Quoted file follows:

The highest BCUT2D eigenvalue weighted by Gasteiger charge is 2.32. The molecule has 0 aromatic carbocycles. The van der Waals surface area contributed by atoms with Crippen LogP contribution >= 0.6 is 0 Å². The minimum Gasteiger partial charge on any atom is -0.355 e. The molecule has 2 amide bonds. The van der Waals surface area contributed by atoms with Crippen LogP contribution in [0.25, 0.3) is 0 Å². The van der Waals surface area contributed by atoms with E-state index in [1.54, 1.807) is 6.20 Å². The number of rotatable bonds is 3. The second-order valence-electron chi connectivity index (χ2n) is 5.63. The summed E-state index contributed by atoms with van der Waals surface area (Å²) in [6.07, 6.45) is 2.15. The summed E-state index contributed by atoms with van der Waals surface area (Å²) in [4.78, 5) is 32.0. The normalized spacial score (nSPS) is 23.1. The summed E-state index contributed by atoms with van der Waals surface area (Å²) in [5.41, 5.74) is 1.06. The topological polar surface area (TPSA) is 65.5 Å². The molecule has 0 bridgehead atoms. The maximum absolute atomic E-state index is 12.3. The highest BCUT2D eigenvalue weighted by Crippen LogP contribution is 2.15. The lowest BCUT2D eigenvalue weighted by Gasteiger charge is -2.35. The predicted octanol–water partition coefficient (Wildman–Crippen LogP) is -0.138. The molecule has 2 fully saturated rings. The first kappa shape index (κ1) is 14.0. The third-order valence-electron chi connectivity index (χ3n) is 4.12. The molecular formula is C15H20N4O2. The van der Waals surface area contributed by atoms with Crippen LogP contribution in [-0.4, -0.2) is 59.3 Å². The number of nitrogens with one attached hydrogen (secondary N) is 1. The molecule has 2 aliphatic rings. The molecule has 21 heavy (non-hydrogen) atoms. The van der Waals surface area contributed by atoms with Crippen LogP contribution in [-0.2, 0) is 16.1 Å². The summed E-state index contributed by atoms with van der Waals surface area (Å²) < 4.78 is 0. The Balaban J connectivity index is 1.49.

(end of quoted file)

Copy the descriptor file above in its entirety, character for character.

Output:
The highest BCUT2D eigenvalue weighted by Gasteiger charge is 2.32. The molecule has 0 aromatic carbocycles. The van der Waals surface area contributed by atoms with Crippen LogP contribution >= 0.6 is 0 Å². The minimum Gasteiger partial charge on any atom is -0.355 e. The molecule has 2 amide bonds. The van der Waals surface area contributed by atoms with Crippen LogP contribution in [0.25, 0.3) is 0 Å². The van der Waals surface area contributed by atoms with E-state index in [1.54, 1.807) is 6.20 Å². The number of rotatable bonds is 3. The second-order valence-electron chi connectivity index (χ2n) is 5.63. The summed E-state index contributed by atoms with van der Waals surface area (Å²) in [6.07, 6.45) is 2.15. The summed E-state index contributed by atoms with van der Waals surface area (Å²) in [4.78, 5) is 32.0. The normalized spacial score (nSPS) is 23.1. The summed E-state index contributed by atoms with van der Waals surface area (Å²) in [5.41, 5.74) is 1.06. The topological polar surface area (TPSA) is 65.5 Å². The molecule has 0 bridgehead atoms. The maximum absolute atomic E-state index is 12.3. The highest BCUT2D eigenvalue weighted by Crippen LogP contribution is 2.15. The lowest BCUT2D eigenvalue weighted by Gasteiger charge is -2.35. The predicted octanol–water partition coefficient (Wildman–Crippen LogP) is -0.138. The molecule has 2 fully saturated rings. The first kappa shape index (κ1) is 14.0. The third-order valence-electron chi connectivity index (χ3n) is 4.12. The molecular formula is C15H20N4O2. The van der Waals surface area contributed by atoms with Crippen LogP contribution in [-0.4, -0.2) is 59.3 Å². The number of nitrogens with one attached hydrogen (secondary N) is 1. The molecule has 2 aliphatic rings. The molecule has 21 heavy (non-hydrogen) atoms. The van der Waals surface area contributed by atoms with Crippen LogP contribution in [-0.2, 0) is 16.1 Å². The summed E-state index contributed by atoms with van der Waals surface area (Å²) < 4.78 is 0. The Balaban J connectivity index is 1.49.